Life in a bubble house could be problematic. Their round rooms were difficult to furnish, and the concave walls were not conducive to hanging pictures.

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(Credit: Huntington Library, Maynard Parker Collection.)

 

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(Courtesy of Steve Roden and Jeffrey Head.)

Igloo Village was in the middle of the woods,  cut off from the rest of the town. And because it was so damp, mold would appear inside the house. And to make matters worse, kids from neighboring towns would drive into their community to ogle these weird buildings. There were no streetlights in Igloo Village, which served to make the headlights of the intruding cars all the more ominous and penetrating.

Wallace Neff was able to land a few more clients for his bubble houses. The Southwest Cotton Company hired him to build a desert colony of bubble houses in Litchfield Park, Arizona. Loyola University in Los Angeles contracted Neff to build a bubble house dormitory. And in 1944, the Pacific Linen Supply Company commissioned a bubble structure 100 feet in diameter and 32 feet high–the largest ever built.

Eventually everyone moved out of their bubbles. With the exception of a bubble in Pasadena that Neff himself lived in, every one of Neff’s bubbles in the United States have been demolished.

But if there was one good thing about the bubble houses, it’s that they are incredibly cheap and easy to build–qualities attractive to much of the developing world. There have been, or still are, bubble houses in Pakistan, Egypt, Liberia, India, Jordan, Turkey, Kuwait, South Africa, The Virgin Islands, Nicaragua, Venezuela, Cuba, and Brazil.

The biggest collection of bubble houses–a community of 1,200–was built in Dakar, Senegal.

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(Credit: Huntington Library. Courtesy of Jeffrey Head.)

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(Credit: Wallace Neff. Courtesy of Jeffrey Head.)

Many of these bubbles are still around today.

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(Credit: Candice Felt. Courtesy of Jeffrey Head.)

Wallace Neff wanted a building solution to house the masses. So in a sense, Neff actually got what he wanted.

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(Credit: Candice Felt. Courtesy of Jeffrey Head.)

Los Angeles-based reporter David Weinberg spoke with historian Jeffrey Head, author of No Nails, No Lumber: The Bubble Houses of Wallace Neff.  David also spoke with Kathy Miles, who grew up in Igloo Village; Steve Roden, an artist and current resident of the last remaining bubble house in the US; and architect Stefanos Polyzoides, who has his practice in a classic Spanish/Mediterranean-style Wallace Neff building. (Polyzoides personally hates the bubble houses.)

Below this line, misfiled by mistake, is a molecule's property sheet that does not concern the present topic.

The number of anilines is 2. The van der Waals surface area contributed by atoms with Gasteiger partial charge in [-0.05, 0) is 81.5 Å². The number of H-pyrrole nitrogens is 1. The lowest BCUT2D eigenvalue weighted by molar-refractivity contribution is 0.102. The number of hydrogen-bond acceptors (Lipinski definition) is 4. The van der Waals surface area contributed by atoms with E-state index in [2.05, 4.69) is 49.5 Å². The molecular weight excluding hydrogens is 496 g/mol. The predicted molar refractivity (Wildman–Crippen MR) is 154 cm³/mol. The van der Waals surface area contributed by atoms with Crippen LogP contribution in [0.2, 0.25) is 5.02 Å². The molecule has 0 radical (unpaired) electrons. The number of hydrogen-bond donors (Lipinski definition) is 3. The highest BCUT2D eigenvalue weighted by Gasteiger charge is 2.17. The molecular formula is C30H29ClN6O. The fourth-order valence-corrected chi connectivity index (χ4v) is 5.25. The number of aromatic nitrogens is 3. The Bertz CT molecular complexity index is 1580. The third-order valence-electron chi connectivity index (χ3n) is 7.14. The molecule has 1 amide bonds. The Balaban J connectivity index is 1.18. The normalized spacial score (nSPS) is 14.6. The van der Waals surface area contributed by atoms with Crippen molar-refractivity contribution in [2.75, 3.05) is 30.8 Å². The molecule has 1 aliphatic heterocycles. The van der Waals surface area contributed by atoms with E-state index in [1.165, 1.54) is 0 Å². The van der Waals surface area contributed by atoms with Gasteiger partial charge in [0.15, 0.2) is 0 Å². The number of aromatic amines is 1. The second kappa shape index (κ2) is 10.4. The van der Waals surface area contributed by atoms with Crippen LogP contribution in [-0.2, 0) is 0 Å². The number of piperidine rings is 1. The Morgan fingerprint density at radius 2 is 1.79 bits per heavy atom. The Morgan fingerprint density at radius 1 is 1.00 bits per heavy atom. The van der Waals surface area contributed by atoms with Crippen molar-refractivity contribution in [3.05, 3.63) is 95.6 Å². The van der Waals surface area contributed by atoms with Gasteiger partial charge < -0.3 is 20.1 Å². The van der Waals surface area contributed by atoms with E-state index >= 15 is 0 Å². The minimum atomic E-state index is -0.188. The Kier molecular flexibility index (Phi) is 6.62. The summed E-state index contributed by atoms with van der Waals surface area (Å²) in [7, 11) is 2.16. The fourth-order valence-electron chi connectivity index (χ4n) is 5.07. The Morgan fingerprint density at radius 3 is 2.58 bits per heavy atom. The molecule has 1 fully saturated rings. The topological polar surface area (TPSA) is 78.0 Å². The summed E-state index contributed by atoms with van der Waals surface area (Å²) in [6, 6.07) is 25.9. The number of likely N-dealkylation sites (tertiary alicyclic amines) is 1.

We also hear from Dakar-based producer Juliana Friend, who was nice enough to go check on the bubbles over there.

A different version of this story originally aired on KCRW as part of their Independent Producer Project.

David is also the brains behind Random Tape, an audio experiment in, well, random tape.

Music: “Memory Pictures”- Patten, “La Seine”- Hauschka, “Sunlight (Sequence 1 & 2)”- OK Ikumi, “Kamogawa”- Hauschka, “Until Then”- Orcas, “Happiness”- Hauschka, “Memory Pictures”- Patten, “Bubbles in the Forest”- Lullatone, “Scrambled (Forest World Remix)”- OK Ikumi

68 thoughts on “Bubble Houses

  1. I loved this episode, but was suprised that you said that this method of construction was dead in the US. There is a company in Texas still building these kinds of buildings, and judging from the examples on their site, they have built a substantial number of homes in the last couple of decades. The are monolithic.com. You can also find them by googling “monolithic dome.”

    • That is amazing! Personally I would think for a summer or hunting cabin it would be perfect. I am not sure if I would be interested in living in one for a long period of time.

    • I’m super happy to hear that as I live in Texas and this sounds like something that’s right up my alley! As soon as I heard this episode I was wondering if I could build one. Also considering an underground home too. Very economical and it’s amazing what you can do with concrete these days.

  2. Tatooine is right! :-) [Also, the country names are spelled: Nicaragua and Venezuela] One of these days, I’m going to have to drive through Pasadena to see the last Neff Bubble House. As usual, great show.